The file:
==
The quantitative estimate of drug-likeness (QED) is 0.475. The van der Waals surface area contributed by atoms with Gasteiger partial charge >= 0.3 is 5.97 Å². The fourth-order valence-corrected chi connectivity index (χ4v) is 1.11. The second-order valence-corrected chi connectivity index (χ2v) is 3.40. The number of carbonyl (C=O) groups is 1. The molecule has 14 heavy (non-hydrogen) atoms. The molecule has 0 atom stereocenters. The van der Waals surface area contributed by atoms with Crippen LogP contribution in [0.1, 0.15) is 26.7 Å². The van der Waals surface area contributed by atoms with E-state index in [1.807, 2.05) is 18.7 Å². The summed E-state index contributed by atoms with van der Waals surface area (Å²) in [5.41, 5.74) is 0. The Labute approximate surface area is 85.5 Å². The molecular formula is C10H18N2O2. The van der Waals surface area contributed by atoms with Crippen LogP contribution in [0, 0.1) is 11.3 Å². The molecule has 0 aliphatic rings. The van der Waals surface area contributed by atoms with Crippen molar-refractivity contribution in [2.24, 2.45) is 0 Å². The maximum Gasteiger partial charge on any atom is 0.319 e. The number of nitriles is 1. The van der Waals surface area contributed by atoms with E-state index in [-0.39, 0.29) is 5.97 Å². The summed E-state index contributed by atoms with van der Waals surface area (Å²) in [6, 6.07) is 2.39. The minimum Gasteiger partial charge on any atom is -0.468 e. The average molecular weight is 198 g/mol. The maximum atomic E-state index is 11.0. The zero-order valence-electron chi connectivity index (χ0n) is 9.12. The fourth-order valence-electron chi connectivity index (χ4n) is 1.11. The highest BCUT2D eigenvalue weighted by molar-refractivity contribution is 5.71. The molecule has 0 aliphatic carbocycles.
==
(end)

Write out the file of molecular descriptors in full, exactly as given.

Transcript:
The quantitative estimate of drug-likeness (QED) is 0.475. The van der Waals surface area contributed by atoms with Gasteiger partial charge >= 0.3 is 5.97 Å². The fourth-order valence-corrected chi connectivity index (χ4v) is 1.11. The second-order valence-corrected chi connectivity index (χ2v) is 3.40. The number of carbonyl (C=O) groups is 1. The molecule has 14 heavy (non-hydrogen) atoms. The molecule has 0 atom stereocenters. The van der Waals surface area contributed by atoms with Crippen LogP contribution in [0.1, 0.15) is 26.7 Å². The van der Waals surface area contributed by atoms with E-state index in [1.807, 2.05) is 18.7 Å². The summed E-state index contributed by atoms with van der Waals surface area (Å²) in [5.41, 5.74) is 0. The Labute approximate surface area is 85.5 Å². The molecular formula is C10H18N2O2. The van der Waals surface area contributed by atoms with Crippen LogP contribution in [0, 0.1) is 11.3 Å². The molecule has 0 aliphatic rings. The van der Waals surface area contributed by atoms with Crippen molar-refractivity contribution in [2.24, 2.45) is 0 Å². The maximum Gasteiger partial charge on any atom is 0.319 e. The number of nitriles is 1. The van der Waals surface area contributed by atoms with E-state index in [-0.39, 0.29) is 5.97 Å². The summed E-state index contributed by atoms with van der Waals surface area (Å²) in [6, 6.07) is 2.39. The minimum Gasteiger partial charge on any atom is -0.468 e. The average molecular weight is 198 g/mol. The maximum atomic E-state index is 11.0. The zero-order valence-electron chi connectivity index (χ0n) is 9.12. The fourth-order valence-electron chi connectivity index (χ4n) is 1.11. The highest BCUT2D eigenvalue weighted by molar-refractivity contribution is 5.71. The molecule has 0 aliphatic carbocycles.